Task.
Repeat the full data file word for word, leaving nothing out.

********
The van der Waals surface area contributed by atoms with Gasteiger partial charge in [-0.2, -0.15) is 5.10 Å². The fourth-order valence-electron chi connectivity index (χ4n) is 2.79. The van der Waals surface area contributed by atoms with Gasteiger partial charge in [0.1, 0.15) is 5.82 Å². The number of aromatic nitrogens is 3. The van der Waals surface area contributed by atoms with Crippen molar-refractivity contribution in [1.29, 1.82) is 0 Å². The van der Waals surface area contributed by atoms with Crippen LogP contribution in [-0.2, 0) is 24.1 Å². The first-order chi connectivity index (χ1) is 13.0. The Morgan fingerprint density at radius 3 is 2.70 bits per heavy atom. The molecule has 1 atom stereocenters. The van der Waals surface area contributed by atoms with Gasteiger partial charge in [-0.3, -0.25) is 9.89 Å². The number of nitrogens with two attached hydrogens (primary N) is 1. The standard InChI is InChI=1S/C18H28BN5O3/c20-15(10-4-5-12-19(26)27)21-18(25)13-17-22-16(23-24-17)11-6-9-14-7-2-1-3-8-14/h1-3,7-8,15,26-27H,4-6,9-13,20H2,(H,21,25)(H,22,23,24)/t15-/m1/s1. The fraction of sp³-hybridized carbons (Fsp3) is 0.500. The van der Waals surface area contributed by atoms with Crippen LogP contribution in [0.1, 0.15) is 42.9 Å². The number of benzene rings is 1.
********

The van der Waals surface area contributed by atoms with Gasteiger partial charge in [-0.2, -0.15) is 5.10 Å². The fourth-order valence-electron chi connectivity index (χ4n) is 2.79. The van der Waals surface area contributed by atoms with Gasteiger partial charge in [0.1, 0.15) is 5.82 Å². The number of aromatic nitrogens is 3. The van der Waals surface area contributed by atoms with Crippen molar-refractivity contribution in [1.29, 1.82) is 0 Å². The van der Waals surface area contributed by atoms with Crippen LogP contribution in [-0.2, 0) is 24.1 Å². The first-order chi connectivity index (χ1) is 13.0. The Morgan fingerprint density at radius 3 is 2.70 bits per heavy atom. The molecule has 1 atom stereocenters. The van der Waals surface area contributed by atoms with Gasteiger partial charge in [-0.3, -0.25) is 9.89 Å². The number of nitrogens with two attached hydrogens (primary N) is 1. The standard InChI is InChI=1S/C18H28BN5O3/c20-15(10-4-5-12-19(26)27)21-18(25)13-17-22-16(23-24-17)11-6-9-14-7-2-1-3-8-14/h1-3,7-8,15,26-27H,4-6,9-13,20H2,(H,21,25)(H,22,23,24)/t15-/m1/s1. The fraction of sp³-hybridized carbons (Fsp3) is 0.500. The van der Waals surface area contributed by atoms with Crippen LogP contribution in [0.1, 0.15) is 42.9 Å². The number of benzene rings is 1.